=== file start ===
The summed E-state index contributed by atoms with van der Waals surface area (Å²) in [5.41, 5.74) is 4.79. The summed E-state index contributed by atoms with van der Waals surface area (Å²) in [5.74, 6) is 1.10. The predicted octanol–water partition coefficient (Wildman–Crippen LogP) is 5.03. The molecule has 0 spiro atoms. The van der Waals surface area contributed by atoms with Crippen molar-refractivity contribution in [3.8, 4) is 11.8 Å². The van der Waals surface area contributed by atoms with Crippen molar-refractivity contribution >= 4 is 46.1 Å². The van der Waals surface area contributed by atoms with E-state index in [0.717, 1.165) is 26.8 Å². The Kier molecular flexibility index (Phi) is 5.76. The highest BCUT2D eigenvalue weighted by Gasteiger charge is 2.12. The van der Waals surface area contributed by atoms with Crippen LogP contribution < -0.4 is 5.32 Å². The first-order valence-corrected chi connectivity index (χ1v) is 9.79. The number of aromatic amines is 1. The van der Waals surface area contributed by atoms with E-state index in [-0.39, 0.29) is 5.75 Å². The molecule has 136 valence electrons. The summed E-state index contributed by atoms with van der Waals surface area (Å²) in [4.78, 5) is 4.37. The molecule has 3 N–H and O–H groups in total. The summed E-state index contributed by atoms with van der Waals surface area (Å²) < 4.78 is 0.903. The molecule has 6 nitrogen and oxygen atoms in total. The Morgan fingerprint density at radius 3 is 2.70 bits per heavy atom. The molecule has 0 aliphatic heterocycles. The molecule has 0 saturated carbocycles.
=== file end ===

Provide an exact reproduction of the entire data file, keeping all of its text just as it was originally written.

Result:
The summed E-state index contributed by atoms with van der Waals surface area (Å²) in [5.41, 5.74) is 4.79. The summed E-state index contributed by atoms with van der Waals surface area (Å²) in [5.74, 6) is 1.10. The predicted octanol–water partition coefficient (Wildman–Crippen LogP) is 5.03. The molecule has 0 spiro atoms. The van der Waals surface area contributed by atoms with Crippen molar-refractivity contribution in [3.8, 4) is 11.8 Å². The van der Waals surface area contributed by atoms with Crippen molar-refractivity contribution >= 4 is 46.1 Å². The van der Waals surface area contributed by atoms with E-state index in [0.717, 1.165) is 26.8 Å². The Kier molecular flexibility index (Phi) is 5.76. The highest BCUT2D eigenvalue weighted by Gasteiger charge is 2.12. The van der Waals surface area contributed by atoms with Crippen LogP contribution < -0.4 is 5.32 Å². The first-order valence-corrected chi connectivity index (χ1v) is 9.79. The number of aromatic amines is 1. The van der Waals surface area contributed by atoms with E-state index in [-0.39, 0.29) is 5.75 Å². The molecule has 136 valence electrons. The summed E-state index contributed by atoms with van der Waals surface area (Å²) in [4.78, 5) is 4.37. The molecule has 3 N–H and O–H groups in total. The summed E-state index contributed by atoms with van der Waals surface area (Å²) < 4.78 is 0.903. The molecule has 6 nitrogen and oxygen atoms in total. The Morgan fingerprint density at radius 3 is 2.70 bits per heavy atom. The molecule has 0 aliphatic heterocycles. The molecule has 0 saturated carbocycles.